In a Wall Street Journal op-ed on Aug. 14, Kissinger wrote, “Since denuclearization requires sustained cooperation, it cannot be achieved by economic pressure. So which parties should negotiate, and over what? An understanding between Washington and Beijing is the essential prerequisite for the denuclearization of Korea.”
He argued that China would have a stake in the political evolution of North Korea after denuclearization, “whether it be a two-state solution or unification.” In his thinking, North Korea is the problem itself, not the main agent resolving the problem, and he offered his own solution. There are three characteristics to it.
First, the United States and China are the main players, not North Korea. A peace agreement between Washington and Pyongyang could lead to suspicion from Beijing. Hence, it is not desirable.
Second, the goal is complete and immediate removal of North Korea’s nuclear program. There is no middle stage like “freezing the program at its current state” as South Korean President Moon Jae-in has advocated. If the program is frozen at its current stage, North Korea’s nuclear arsenal will, in practice, be tolerated, and South Korea, Japan and Vietnam will inevitably pursue nuclear armament one after another.
Third, the price is withdrawal of U.S. forces from South Korea. The political order in East Asia set up after denuclearization should reflect China’s position, and it could include withdrawal of American troops. Kissinger did not explicitly mention it in his column, but about 15 days earlier, The New York Times reported that he had suggested to U.S. Secretary of State Rex Tillerson that the United States and China arrange an agreement to withdraw troops from the Korean Peninsula after a North Korean collapse.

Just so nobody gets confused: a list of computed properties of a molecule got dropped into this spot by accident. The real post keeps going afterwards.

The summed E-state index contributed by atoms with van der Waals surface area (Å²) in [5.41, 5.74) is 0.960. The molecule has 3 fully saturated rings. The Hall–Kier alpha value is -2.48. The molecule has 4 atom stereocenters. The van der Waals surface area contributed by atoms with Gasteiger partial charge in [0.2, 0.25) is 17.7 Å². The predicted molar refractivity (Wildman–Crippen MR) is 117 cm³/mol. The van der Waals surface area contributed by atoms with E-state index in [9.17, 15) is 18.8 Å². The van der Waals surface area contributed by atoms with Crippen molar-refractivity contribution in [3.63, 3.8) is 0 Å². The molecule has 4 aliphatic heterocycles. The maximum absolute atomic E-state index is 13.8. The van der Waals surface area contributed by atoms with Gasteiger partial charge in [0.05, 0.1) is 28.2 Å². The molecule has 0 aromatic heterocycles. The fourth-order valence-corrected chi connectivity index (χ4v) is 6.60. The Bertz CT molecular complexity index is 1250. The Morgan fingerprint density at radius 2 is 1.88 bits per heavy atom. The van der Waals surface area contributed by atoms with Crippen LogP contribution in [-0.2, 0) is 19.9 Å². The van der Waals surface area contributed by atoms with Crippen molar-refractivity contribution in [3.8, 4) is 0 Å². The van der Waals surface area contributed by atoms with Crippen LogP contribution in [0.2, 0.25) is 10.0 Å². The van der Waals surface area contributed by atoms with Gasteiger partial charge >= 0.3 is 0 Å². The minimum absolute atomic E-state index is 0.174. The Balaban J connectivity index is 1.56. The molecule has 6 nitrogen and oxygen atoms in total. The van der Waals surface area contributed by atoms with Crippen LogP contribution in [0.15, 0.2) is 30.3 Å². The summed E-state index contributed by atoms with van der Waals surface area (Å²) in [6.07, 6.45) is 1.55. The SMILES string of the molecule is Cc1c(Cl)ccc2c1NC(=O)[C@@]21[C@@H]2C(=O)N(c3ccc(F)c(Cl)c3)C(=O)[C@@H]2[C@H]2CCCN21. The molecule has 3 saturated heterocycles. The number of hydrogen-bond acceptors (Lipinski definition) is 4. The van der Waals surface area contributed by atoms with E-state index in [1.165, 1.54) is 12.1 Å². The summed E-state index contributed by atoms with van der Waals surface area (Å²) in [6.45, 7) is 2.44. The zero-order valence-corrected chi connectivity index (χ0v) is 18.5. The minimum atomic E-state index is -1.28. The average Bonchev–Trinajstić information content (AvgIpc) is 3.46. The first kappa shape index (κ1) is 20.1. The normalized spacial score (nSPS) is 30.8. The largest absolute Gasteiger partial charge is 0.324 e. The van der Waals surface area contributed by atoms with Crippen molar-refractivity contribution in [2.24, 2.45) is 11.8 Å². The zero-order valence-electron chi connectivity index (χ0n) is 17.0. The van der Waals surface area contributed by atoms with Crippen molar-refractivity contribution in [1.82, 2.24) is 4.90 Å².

In more direct language, Kissinger’s plan is for the United States to withdraw troops if China removes Kim Jong-un from North Korea. As Washington is fretting over the possibility of a nuclear-tipped intercontinental ballistic missile hitting the U.S. mainland, Kissinger’s plan may be the most appropriate goal it can share with China. From Beijing’s position, it has no reason to turn down collapse of the North Korean regime if it can satisfyingly exercise geopolitical influence on the Korean Peninsula without an American presence.
The South Korean government needs to be careful and assume that Kissinger’s plan is ripening between the United States and China. While the Blue House and Ministry of Foreign Affairs are carefully watching for U.S.-North talks, they could be a bluff from Washington. We need to shift to realistic options. The situation could suddenly change, and the 27,000 American troops stationed in South Korea could leave during President Moon’s term. The government needs to be fully prepared.
Kissinger’s views are extremely centered on powerful nations and are often uncomfortable and ominous. Nevertheless, we cannot neglect his understanding of reality and insight. A weak country might not be able to defeat a strong one, but needs to use it.
JoongAng Ilbo, Aug. 28, Page 34
*The author is a columnist at the JoongAng Ilbo.
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